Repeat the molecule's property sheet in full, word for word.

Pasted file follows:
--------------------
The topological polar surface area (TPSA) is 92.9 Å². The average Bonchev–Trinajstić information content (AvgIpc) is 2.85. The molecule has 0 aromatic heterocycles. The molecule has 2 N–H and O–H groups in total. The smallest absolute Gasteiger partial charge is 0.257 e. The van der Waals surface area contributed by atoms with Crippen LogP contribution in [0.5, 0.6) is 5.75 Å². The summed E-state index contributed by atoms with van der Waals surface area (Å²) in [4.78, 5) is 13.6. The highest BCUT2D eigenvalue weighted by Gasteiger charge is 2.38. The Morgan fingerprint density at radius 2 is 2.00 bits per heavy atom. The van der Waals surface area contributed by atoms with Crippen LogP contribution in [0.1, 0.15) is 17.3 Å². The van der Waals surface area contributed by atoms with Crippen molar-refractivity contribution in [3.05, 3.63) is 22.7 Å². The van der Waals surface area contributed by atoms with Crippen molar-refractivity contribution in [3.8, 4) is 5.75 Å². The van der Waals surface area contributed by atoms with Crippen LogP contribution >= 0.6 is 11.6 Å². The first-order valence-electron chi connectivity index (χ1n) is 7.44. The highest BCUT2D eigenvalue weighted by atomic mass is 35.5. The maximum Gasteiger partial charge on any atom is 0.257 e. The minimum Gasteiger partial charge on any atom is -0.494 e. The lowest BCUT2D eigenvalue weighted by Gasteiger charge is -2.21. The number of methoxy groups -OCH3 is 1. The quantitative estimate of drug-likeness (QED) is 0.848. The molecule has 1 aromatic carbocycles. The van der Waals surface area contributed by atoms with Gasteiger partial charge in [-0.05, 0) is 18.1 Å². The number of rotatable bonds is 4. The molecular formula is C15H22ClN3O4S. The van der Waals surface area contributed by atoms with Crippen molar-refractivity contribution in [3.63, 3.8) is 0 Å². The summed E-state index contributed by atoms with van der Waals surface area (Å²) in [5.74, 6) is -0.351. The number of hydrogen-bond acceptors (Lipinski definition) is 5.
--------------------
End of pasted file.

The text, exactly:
The topological polar surface area (TPSA) is 92.9 Å². The average Bonchev–Trinajstić information content (AvgIpc) is 2.85. The molecule has 0 aromatic heterocycles. The molecule has 2 N–H and O–H groups in total. The smallest absolute Gasteiger partial charge is 0.257 e. The van der Waals surface area contributed by atoms with Crippen LogP contribution in [0.5, 0.6) is 5.75 Å². The summed E-state index contributed by atoms with van der Waals surface area (Å²) in [4.78, 5) is 13.6. The highest BCUT2D eigenvalue weighted by Gasteiger charge is 2.38. The Morgan fingerprint density at radius 2 is 2.00 bits per heavy atom. The van der Waals surface area contributed by atoms with Crippen LogP contribution in [0.1, 0.15) is 17.3 Å². The van der Waals surface area contributed by atoms with Crippen molar-refractivity contribution in [3.05, 3.63) is 22.7 Å². The van der Waals surface area contributed by atoms with Crippen molar-refractivity contribution in [3.8, 4) is 5.75 Å². The van der Waals surface area contributed by atoms with Crippen LogP contribution >= 0.6 is 11.6 Å². The first-order valence-electron chi connectivity index (χ1n) is 7.44. The highest BCUT2D eigenvalue weighted by atomic mass is 35.5. The maximum Gasteiger partial charge on any atom is 0.257 e. The minimum Gasteiger partial charge on any atom is -0.494 e. The lowest BCUT2D eigenvalue weighted by Gasteiger charge is -2.21. The number of methoxy groups -OCH3 is 1. The quantitative estimate of drug-likeness (QED) is 0.848. The molecule has 1 aromatic carbocycles. The van der Waals surface area contributed by atoms with Gasteiger partial charge in [-0.05, 0) is 18.1 Å². The number of rotatable bonds is 4. The molecular formula is C15H22ClN3O4S. The van der Waals surface area contributed by atoms with Crippen molar-refractivity contribution in [3.63, 3.8) is 0 Å². The summed E-state index contributed by atoms with van der Waals surface area (Å²) in [5.74, 6) is -0.351. The number of hydrogen-bond acceptors (Lipinski definition) is 5.